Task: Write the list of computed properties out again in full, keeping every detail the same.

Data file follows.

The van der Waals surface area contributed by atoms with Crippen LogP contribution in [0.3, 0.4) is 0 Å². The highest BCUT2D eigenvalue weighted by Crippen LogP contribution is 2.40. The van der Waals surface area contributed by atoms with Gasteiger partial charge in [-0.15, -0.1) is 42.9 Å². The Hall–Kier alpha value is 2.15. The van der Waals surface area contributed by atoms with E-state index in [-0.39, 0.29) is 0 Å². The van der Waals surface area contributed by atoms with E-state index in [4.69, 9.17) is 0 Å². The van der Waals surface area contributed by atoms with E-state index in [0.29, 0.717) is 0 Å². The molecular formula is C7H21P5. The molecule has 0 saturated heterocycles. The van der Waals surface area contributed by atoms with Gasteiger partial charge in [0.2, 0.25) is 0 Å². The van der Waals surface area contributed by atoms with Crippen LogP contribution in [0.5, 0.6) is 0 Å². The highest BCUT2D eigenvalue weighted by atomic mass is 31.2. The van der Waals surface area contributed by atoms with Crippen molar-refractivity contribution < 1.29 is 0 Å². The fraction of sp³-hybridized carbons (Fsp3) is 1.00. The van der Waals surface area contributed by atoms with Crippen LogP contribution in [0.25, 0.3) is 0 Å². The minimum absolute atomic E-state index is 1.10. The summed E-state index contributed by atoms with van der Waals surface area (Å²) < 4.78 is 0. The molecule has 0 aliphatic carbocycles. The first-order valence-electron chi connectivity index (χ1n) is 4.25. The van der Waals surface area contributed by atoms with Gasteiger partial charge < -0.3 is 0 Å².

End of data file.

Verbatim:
The van der Waals surface area contributed by atoms with Crippen LogP contribution in [0.3, 0.4) is 0 Å². The highest BCUT2D eigenvalue weighted by Crippen LogP contribution is 2.40. The van der Waals surface area contributed by atoms with Gasteiger partial charge in [-0.15, -0.1) is 42.9 Å². The Hall–Kier alpha value is 2.15. The van der Waals surface area contributed by atoms with E-state index in [-0.39, 0.29) is 0 Å². The van der Waals surface area contributed by atoms with E-state index in [4.69, 9.17) is 0 Å². The van der Waals surface area contributed by atoms with E-state index in [0.29, 0.717) is 0 Å². The molecular formula is C7H21P5. The molecule has 0 saturated heterocycles. The van der Waals surface area contributed by atoms with Gasteiger partial charge in [0.2, 0.25) is 0 Å². The van der Waals surface area contributed by atoms with Crippen LogP contribution in [0.5, 0.6) is 0 Å². The highest BCUT2D eigenvalue weighted by atomic mass is 31.2. The van der Waals surface area contributed by atoms with Crippen molar-refractivity contribution < 1.29 is 0 Å². The fraction of sp³-hybridized carbons (Fsp3) is 1.00. The van der Waals surface area contributed by atoms with Crippen LogP contribution in [0.25, 0.3) is 0 Å². The minimum absolute atomic E-state index is 1.10. The summed E-state index contributed by atoms with van der Waals surface area (Å²) < 4.78 is 0. The molecule has 0 aliphatic carbocycles. The first-order valence-electron chi connectivity index (χ1n) is 4.25. The van der Waals surface area contributed by atoms with Gasteiger partial charge < -0.3 is 0 Å².